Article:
Enlightened Shadow
December 7th, 2009, 11:46 AM
Thanks for the replies.

My Desktop PC is a Dell inspiron 531, I do not know what the processor is. It is pretty much factory default as far as hardware goes. When I boot the computer I can press F12 to access what it calls Boot menu. From there I can select a device to boot from. I'm pretty sure that this is the quick boot option that was mentioned above.

If I enter setup with F2 then I can select the device boot order. They are Internal HDD, CD ROM, and Removable. I have already set these up before so that It Boots from the CD if possible (mostly for Live CDs).

I really think that this will work and just to make sure I'm going to make a live cd on my flash drive so that I can test it out.

If any of the this could pose any problems then please let me know.

Thanks again.
-Mike

Enlightened Shadow
December 7th, 2009, 01:13 PM
Update:

I just made live CD on my 4gb flash drive. I tried to boot from it on this computer along with my laptop. It worked for both so I am happy to say that I can indeed boot from a flash drive on both machines. This really makes me excited because now it seems that I will be able to buy an external HDD, install ubuntu, and then boot from it on both my Desktop and Laptop!

If I am mistaken in any way then please let me know before I go spend $80 on a external HDD.

presence1960
December 7th, 2009, 03:03 PM
Go for it. Darkod & bartender laid it out quite well for you. The only thing I have to add is a picture which will show you the Advanced button you need to click to insure you put GRUB to MBR of external HDD. make sure you select /dev/sdx (where x is your external HDD) not a partition such as /dev/sdx1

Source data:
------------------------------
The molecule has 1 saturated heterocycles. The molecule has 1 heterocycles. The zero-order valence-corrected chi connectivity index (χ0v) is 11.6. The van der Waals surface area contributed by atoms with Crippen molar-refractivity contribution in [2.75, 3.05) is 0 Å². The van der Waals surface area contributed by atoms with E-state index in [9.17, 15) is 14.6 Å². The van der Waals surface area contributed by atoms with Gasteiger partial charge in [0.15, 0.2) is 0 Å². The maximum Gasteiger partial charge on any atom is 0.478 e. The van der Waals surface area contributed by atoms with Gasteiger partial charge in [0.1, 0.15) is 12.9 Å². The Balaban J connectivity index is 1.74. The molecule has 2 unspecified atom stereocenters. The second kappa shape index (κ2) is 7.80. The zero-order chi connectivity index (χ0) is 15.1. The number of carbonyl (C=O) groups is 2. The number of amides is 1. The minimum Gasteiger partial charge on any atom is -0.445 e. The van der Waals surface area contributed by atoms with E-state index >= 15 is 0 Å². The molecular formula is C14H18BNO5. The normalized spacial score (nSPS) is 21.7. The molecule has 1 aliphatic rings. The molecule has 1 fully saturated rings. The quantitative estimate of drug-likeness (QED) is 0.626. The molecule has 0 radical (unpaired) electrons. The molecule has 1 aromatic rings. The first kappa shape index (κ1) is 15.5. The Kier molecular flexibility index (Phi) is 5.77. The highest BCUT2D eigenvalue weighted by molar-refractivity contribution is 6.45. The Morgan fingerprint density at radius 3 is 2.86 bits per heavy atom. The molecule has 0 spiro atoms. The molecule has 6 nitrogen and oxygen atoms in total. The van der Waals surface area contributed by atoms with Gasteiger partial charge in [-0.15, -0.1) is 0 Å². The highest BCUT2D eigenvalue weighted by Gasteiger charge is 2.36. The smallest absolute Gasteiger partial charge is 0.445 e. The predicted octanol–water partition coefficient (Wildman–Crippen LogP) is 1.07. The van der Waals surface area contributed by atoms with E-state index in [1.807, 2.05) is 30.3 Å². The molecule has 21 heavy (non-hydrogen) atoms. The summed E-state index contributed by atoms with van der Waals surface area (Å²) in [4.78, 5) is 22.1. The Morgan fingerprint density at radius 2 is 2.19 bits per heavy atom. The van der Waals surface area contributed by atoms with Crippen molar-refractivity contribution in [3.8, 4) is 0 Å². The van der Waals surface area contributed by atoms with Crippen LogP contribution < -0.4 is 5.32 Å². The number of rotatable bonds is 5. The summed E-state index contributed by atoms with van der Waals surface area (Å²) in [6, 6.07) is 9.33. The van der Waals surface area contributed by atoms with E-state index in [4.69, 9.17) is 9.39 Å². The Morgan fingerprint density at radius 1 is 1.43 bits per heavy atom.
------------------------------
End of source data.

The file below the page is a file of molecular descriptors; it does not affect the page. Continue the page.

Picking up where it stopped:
Bartender
December 7th, 2009, 03:46 PM
Thanks, presence -
A picture's worth a thousand words. Seems to me that old saying has never been more true than when trying to communicate on a forum!

I suggested physically unplugging internal HDD's and such just to make sure that GRUB installs Stage 1 to the external. That's not really necessary. As mentioned above, you can go into the "Advanced" section and tell GRUB where to install Stage 1. Just make sure it's the root of the external drive, as presence mentioned.

Right, the F12 button gets you to the menu that I reffered to as "quick-boot".

I think it's more convenient to just go into the BIOS and set the boot priority to USB first. That way the external will boot if it's plugged in when you start the PC, and the internal will boot if the external isn't plugged in.

I just wanted to make sure you knew about both methods. It sounds like you're ready to give it a whirl. That was good thinking to make a bootable USB thumb drive.

Enlightened Shadow
December 7th, 2009, 04:29 PM
Thanks Bartender. I will go and purchase a HDD as soon as I get a chance. I now have one question. How do you attach images in a post such as the one above?

darkod
December 7th, 2009, 04:33 PM
When you are writing the post scroll little bit down and there is a button Manage Attachments. That will open new window to attach them, you'll figure it out from there. :) Basically, Browse to select the file(s), Upload button to upload them once done selecting.

Enlightened Shadow
December 7th, 2009, 04:44 PM
LOL, it figures that it would be something simple I just didn't see it before. Thanks.